A 5-11 start in 2000 was followed by three championships in four years, the last two back-to-back. “The reason I’ve been able to move on,” Weis says, “is because we were successful. If we weren’t very good, I wouldn’t be coaching at Notre Dame.” And if it weren’t for Weis, it’s unlikely the Patriots would have been as remarkably successful as they have been over the last four seasons.
“Charlie is a very smart person,” Belichick said during the week before the Super Bowl. "He really understands what defenses are doing and how to attack them. He’s an outstanding play-caller and has a great sense of timing of when to call certain plays. It’s one thing to put together a game plan, and it’s another to call the plays at the right time, when they match up the way you want to match up. It’s not an easy thing to do.
“He’s very good at making adjustments during a game. He sees when some of the things that we thought were good now don’t look that good and we need to shift to something else. He is decisive and smart. He can pull the trigger. He’s not afraid to make tough decisions or to make calls in critical situations. He knows what he wants to do and he does it with a lot of confidence, and I think that gets conveyed to the people who are executing it.”
The person primarily responsible for the execution of Weis’s creative, innovative and, best of all, highly productive offensive schemes was quarterback Tom Brady. Although undrafted until late in the sixth round out of Michigan in 2000, Brady has developed, under Weis’s tutelage, into one of the best quarterbacks in the NFL. With three championships in his four years as a starter and two Super Bowl MVP awards, he already is being compared to the legendary Joe Montana ’79 of Notre Dame and San Francisco 49ers fame, as one of the all-time greats of the game.
The week before this year’s Super Bowl, Brady was asked what he remembered from the week before his first Super Bowl, when the Patriots upset the heavily favored Rams in New Orleans in January 2002. He talked about a verbal confrontation he had with Weis on the practice field, when Charlie was highly critical of a mistake he’d made, and Brady fired back at him, at which point Weis really cut loose. “Tommy thought he had an opinion,” Weis says now with a chuckle. “He didn’t realize at that time his opinion didn’t count.”
Three Super Bowl victories later, Brady’s opinion of Weis counts a great deal. “Charlie is a great coach,” Brady says. “He’s very cerebral and is a great motivator. He really enjoys coaching and is fun to be around.”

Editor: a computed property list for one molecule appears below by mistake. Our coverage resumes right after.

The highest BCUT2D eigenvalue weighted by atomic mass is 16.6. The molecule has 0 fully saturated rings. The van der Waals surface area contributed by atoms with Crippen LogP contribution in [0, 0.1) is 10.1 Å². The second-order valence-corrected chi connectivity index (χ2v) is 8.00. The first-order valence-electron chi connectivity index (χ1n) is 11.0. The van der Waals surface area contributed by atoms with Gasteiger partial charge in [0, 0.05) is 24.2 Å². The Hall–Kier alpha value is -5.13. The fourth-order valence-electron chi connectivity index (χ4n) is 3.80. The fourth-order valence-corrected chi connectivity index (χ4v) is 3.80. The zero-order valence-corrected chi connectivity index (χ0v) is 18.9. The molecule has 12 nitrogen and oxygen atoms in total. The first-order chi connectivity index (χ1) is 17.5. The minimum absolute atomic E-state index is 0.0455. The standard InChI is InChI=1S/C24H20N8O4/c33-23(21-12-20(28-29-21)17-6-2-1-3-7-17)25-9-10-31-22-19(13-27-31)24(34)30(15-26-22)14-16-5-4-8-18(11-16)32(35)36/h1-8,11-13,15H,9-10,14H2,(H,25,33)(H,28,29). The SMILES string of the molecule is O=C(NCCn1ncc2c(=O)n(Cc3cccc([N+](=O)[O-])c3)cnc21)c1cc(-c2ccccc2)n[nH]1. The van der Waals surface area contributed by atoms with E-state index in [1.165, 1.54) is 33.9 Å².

If he’s winning, that is. Weis is no fun at all if he’s losing. Especially if he’s losing because players aren’t trying hard enough, or if they’re making stupid mistakes. He prepares thoroughly and painstakingly and expects his players to do likewise. When they fail to focus, he has ways of quickly getting their attention. But the Patriots have learned that, if they follow Weis’s game plan, they will be successful.
Weis is not a charismatic man. But he is brilliant when it comes to strategy. As Belichick pointed out, one of Weis’s strengths is his willingness, and ability, to make split-second adjustments to a game plan that took hours and hours to prepare. Nor is Weis a handsome man. He’s overweight and walks with a hesitation in his step as a result of complications following gastric bypass surgery.
What Notre Dame_ is_ getting in Weis is a man who understands offense—and, of necessity, defense—as well as anyone in the NFL, a proud man with the utmost confidence in his own ability, a fierce competitor with a burning desire to win, and, not insignificantly, a deep love for Notre Dame—the first coach in 41 years to have graduated from Notre Dame. “I have a passion for Notre Dame,” Weis says. “Recruiting is selling. Having gone to Notre Dame, it’s an easier sell for me than it would be for somebody who hasn’t been to Notre Dame.”
He flatly refuses to use Notre Dame’s stringent academic requirements as an excuse for not attracting the caliber of athletes who can return the Irish to what for so many seasons was an almost-automatic ranking among the nation’s Top Ten.